An internal document from the U.S. Food and Drug Administration defends the agency’s rejection of European standards for approving medical devices, according to a report in the Minneapolis-St. Paul Star Tribune.
The FDA document amounts to the agency’s defense of its own practices, and describes 12 classes of allegedly “unsafe and ineffective” high-risk medical devices approved for sale in Europe but not the United States.
According to the Star Tribune, the United States generally requires proof that high-risk medical devices benefit patients in “clinically significant” ways, while the European Union generally doesn’t. The latter system can save medical device manufacturers years of expensive clinical trials, and some industry groups and members of Congress have been pushing for changes to make America’s system more similar to Europe’s.
But in recent years, some patient and consumer advocacy groups in the United States have accused the FDA of being too lax in its procedures for approving medical devices.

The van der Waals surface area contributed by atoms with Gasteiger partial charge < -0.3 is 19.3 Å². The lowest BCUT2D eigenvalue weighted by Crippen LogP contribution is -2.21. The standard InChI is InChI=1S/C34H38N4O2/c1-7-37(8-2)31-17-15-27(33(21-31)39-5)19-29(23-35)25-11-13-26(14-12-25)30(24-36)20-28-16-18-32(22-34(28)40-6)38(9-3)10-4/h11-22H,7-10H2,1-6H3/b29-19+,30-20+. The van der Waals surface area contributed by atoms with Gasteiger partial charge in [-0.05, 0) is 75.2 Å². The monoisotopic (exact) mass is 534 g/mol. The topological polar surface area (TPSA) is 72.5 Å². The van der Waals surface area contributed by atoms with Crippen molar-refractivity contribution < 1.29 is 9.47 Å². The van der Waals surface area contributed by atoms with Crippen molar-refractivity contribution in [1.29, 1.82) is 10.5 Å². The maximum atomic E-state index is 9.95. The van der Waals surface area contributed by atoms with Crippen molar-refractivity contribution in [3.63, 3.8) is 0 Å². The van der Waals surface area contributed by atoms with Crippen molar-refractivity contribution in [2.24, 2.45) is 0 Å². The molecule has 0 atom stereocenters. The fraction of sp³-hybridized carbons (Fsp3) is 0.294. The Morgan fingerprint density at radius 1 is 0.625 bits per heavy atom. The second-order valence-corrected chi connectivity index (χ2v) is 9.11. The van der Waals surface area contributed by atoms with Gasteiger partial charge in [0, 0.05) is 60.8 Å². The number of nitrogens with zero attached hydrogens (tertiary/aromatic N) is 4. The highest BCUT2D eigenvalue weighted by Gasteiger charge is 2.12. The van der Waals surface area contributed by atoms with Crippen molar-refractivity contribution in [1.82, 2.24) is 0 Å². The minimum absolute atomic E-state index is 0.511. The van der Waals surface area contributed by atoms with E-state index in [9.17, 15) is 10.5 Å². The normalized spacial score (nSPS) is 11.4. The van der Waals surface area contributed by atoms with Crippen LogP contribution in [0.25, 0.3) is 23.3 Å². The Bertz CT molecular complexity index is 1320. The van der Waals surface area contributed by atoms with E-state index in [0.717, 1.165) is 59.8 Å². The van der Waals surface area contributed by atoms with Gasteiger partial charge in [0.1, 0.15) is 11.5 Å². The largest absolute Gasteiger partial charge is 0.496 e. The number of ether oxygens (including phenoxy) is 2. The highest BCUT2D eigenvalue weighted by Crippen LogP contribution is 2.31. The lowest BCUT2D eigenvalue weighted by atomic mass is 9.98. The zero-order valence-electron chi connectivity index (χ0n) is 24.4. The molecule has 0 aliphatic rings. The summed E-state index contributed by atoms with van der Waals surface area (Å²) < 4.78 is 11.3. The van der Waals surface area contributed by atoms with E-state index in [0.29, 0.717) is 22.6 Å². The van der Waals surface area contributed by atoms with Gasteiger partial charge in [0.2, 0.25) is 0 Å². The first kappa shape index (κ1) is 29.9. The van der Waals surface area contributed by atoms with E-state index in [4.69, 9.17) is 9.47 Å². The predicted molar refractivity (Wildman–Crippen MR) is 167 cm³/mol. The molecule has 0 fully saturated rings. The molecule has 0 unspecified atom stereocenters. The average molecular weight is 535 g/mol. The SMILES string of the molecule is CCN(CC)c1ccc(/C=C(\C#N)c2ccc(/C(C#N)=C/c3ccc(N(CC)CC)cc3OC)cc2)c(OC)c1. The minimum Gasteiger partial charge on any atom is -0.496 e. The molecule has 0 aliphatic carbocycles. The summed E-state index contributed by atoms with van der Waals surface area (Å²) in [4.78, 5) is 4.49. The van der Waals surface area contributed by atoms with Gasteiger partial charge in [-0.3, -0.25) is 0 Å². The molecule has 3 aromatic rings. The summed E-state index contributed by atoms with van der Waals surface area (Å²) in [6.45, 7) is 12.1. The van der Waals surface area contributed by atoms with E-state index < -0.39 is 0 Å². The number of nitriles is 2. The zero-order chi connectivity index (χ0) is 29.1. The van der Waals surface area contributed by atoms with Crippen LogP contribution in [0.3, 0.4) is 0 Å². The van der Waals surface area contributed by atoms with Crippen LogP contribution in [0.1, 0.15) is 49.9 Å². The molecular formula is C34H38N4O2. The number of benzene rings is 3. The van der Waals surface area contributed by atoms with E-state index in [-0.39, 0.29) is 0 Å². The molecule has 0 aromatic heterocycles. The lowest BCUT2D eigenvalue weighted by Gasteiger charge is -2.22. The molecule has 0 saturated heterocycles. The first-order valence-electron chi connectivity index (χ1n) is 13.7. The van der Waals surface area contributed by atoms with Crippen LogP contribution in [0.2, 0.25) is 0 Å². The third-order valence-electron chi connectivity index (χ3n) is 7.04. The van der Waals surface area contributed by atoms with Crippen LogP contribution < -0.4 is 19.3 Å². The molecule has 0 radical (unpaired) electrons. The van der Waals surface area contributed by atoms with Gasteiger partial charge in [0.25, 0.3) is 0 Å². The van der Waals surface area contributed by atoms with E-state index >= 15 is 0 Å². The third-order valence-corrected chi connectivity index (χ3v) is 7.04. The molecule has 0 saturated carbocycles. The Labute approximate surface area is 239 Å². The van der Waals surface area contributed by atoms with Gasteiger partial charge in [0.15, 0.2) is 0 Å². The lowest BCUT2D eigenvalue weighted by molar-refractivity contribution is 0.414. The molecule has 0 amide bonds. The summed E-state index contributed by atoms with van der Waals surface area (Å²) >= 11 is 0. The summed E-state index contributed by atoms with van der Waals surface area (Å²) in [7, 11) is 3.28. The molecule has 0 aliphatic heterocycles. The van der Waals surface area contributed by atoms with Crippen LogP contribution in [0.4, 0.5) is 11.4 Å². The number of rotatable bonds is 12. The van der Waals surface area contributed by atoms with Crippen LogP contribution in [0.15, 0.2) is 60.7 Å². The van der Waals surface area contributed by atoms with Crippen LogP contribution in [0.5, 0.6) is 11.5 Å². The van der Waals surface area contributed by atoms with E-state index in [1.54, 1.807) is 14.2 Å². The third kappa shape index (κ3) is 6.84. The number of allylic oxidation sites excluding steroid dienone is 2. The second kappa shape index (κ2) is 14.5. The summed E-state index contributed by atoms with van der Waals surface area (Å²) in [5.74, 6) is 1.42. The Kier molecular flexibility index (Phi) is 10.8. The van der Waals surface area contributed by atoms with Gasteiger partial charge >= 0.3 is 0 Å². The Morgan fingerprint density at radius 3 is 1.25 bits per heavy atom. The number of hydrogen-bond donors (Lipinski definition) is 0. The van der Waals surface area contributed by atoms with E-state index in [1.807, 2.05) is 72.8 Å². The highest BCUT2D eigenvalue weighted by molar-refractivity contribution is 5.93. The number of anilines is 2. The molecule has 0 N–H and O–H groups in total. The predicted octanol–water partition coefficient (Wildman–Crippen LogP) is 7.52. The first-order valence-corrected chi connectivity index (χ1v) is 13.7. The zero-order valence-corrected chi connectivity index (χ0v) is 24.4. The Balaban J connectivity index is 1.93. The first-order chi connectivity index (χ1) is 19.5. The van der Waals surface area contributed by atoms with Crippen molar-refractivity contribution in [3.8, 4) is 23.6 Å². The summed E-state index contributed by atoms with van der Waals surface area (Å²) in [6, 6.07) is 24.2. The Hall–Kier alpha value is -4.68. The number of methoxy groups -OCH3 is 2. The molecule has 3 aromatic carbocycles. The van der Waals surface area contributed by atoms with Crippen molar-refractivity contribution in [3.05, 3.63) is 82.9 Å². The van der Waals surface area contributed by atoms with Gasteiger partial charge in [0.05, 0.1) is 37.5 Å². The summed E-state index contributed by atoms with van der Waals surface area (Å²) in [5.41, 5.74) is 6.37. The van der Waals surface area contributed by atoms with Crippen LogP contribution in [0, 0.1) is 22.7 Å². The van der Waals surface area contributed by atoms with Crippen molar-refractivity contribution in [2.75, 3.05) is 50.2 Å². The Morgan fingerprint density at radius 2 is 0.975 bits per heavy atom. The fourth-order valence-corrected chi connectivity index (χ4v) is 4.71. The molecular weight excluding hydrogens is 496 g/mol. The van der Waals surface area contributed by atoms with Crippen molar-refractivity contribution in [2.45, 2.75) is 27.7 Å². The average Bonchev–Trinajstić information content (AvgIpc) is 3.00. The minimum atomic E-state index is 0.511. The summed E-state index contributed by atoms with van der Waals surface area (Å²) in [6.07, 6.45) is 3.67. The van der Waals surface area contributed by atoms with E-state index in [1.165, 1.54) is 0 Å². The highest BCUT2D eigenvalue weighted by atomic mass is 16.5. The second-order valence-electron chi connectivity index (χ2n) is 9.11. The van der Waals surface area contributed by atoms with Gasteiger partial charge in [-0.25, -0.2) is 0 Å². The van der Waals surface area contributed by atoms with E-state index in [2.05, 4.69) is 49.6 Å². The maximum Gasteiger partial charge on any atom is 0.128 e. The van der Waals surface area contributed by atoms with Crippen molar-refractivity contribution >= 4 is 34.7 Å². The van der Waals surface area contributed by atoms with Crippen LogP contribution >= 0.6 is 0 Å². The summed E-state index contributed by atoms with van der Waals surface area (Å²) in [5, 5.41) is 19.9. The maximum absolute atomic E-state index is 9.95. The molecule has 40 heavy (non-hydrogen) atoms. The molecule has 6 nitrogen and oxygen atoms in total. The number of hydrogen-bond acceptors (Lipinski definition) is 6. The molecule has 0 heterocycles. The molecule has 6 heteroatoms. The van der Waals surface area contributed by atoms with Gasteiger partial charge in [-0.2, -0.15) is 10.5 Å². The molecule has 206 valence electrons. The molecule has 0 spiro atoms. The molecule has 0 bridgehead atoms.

The independent nonprofit Consumer Reports, for example, has undertaken a national campaign to change the FDA’s procedure for approving medical devices.
Consumer Reports has specifically targeted a fast-track process known as pre-market notification, or 510(k), which allows devices that were never safety tested in humans to be approved based on their supposed similarity to devices already on the market.
The process led to the approval of metal-on-metal hip implants that Johnson & Johnson subsidiary DePuy recalled in 2010 due to their failure at a higher-than-expected rate, and their tendency to leave toxic metal debris in the bodies of patients.
It also led to the approval of surgical mesh implants, used to treat urinary incontinence and pelvic organ prolapse, which have prompted thousands of lawsuits due to their tendency to fail and cause health problems such as severe, persistent pain and organ perforation.
See the Star Tribune report here: https://www.startribune.com/business/148313295.html?page=all&prepage=1&c=y#continue